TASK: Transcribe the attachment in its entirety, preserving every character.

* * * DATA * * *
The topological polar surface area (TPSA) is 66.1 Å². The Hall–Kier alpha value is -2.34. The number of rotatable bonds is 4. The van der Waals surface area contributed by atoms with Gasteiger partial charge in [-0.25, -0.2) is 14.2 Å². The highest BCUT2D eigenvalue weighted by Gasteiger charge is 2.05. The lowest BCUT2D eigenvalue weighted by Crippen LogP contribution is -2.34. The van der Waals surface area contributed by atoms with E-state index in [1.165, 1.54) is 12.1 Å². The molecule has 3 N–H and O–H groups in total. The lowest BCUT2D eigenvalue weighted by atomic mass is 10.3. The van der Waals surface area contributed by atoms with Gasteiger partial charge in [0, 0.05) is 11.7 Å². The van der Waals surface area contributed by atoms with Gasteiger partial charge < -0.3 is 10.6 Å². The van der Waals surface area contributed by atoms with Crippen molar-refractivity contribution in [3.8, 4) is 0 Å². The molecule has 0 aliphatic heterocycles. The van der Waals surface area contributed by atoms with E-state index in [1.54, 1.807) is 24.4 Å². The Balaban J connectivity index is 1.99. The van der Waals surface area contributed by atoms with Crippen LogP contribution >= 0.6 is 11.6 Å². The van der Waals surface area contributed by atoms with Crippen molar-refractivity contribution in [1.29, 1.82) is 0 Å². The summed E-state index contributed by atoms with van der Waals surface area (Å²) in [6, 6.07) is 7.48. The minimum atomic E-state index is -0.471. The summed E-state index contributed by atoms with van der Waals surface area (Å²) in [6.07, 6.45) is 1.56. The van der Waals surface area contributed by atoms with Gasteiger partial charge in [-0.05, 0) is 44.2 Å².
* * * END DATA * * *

The topological polar surface area (TPSA) is 66.1 Å². The Hall–Kier alpha value is -2.34. The number of rotatable bonds is 4. The van der Waals surface area contributed by atoms with Gasteiger partial charge in [-0.25, -0.2) is 14.2 Å². The highest BCUT2D eigenvalue weighted by Gasteiger charge is 2.05. The lowest BCUT2D eigenvalue weighted by Crippen LogP contribution is -2.34. The van der Waals surface area contributed by atoms with E-state index in [1.165, 1.54) is 12.1 Å². The molecule has 3 N–H and O–H groups in total. The lowest BCUT2D eigenvalue weighted by atomic mass is 10.3. The van der Waals surface area contributed by atoms with Gasteiger partial charge in [0, 0.05) is 11.7 Å². The van der Waals surface area contributed by atoms with Gasteiger partial charge < -0.3 is 10.6 Å². The van der Waals surface area contributed by atoms with Crippen molar-refractivity contribution in [3.8, 4) is 0 Å². The molecule has 0 aliphatic heterocycles. The van der Waals surface area contributed by atoms with E-state index in [1.54, 1.807) is 24.4 Å². The Balaban J connectivity index is 1.99. The van der Waals surface area contributed by atoms with Crippen LogP contribution >= 0.6 is 11.6 Å². The van der Waals surface area contributed by atoms with Crippen molar-refractivity contribution in [1.29, 1.82) is 0 Å². The summed E-state index contributed by atoms with van der Waals surface area (Å²) in [6, 6.07) is 7.48. The minimum atomic E-state index is -0.471. The summed E-state index contributed by atoms with van der Waals surface area (Å²) in [6.07, 6.45) is 1.56. The van der Waals surface area contributed by atoms with Gasteiger partial charge in [-0.05, 0) is 44.2 Å².